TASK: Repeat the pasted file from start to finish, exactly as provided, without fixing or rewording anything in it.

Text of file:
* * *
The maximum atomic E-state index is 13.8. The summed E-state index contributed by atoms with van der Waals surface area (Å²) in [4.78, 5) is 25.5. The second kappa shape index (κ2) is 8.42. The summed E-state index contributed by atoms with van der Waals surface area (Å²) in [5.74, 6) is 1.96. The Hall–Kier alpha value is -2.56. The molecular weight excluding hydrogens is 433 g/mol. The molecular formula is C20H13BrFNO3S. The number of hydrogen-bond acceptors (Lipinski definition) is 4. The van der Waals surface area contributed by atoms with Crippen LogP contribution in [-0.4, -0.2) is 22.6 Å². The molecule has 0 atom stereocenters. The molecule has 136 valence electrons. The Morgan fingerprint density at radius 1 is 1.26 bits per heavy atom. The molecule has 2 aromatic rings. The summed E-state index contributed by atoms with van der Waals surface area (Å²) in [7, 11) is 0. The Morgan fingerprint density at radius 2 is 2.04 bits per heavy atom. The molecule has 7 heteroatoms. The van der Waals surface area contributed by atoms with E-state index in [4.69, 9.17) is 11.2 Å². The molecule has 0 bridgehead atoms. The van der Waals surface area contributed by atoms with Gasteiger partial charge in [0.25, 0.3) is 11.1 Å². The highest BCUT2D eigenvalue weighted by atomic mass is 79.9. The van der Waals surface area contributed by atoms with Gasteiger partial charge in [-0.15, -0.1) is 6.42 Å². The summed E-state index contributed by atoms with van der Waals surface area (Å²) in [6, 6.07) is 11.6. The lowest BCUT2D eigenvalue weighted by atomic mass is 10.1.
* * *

The maximum atomic E-state index is 13.8. The summed E-state index contributed by atoms with van der Waals surface area (Å²) in [4.78, 5) is 25.5. The second kappa shape index (κ2) is 8.42. The summed E-state index contributed by atoms with van der Waals surface area (Å²) in [5.74, 6) is 1.96. The Hall–Kier alpha value is -2.56. The molecular weight excluding hydrogens is 433 g/mol. The molecular formula is C20H13BrFNO3S. The number of hydrogen-bond acceptors (Lipinski definition) is 4. The van der Waals surface area contributed by atoms with Crippen LogP contribution in [-0.4, -0.2) is 22.6 Å². The molecule has 0 atom stereocenters. The molecule has 136 valence electrons. The Morgan fingerprint density at radius 1 is 1.26 bits per heavy atom. The molecule has 2 aromatic rings. The summed E-state index contributed by atoms with van der Waals surface area (Å²) in [7, 11) is 0. The Morgan fingerprint density at radius 2 is 2.04 bits per heavy atom. The molecule has 7 heteroatoms. The van der Waals surface area contributed by atoms with E-state index in [4.69, 9.17) is 11.2 Å². The molecule has 0 bridgehead atoms. The van der Waals surface area contributed by atoms with Gasteiger partial charge in [0.25, 0.3) is 11.1 Å². The highest BCUT2D eigenvalue weighted by atomic mass is 79.9. The van der Waals surface area contributed by atoms with Gasteiger partial charge in [-0.15, -0.1) is 6.42 Å². The summed E-state index contributed by atoms with van der Waals surface area (Å²) in [6, 6.07) is 11.6. The lowest BCUT2D eigenvalue weighted by atomic mass is 10.1.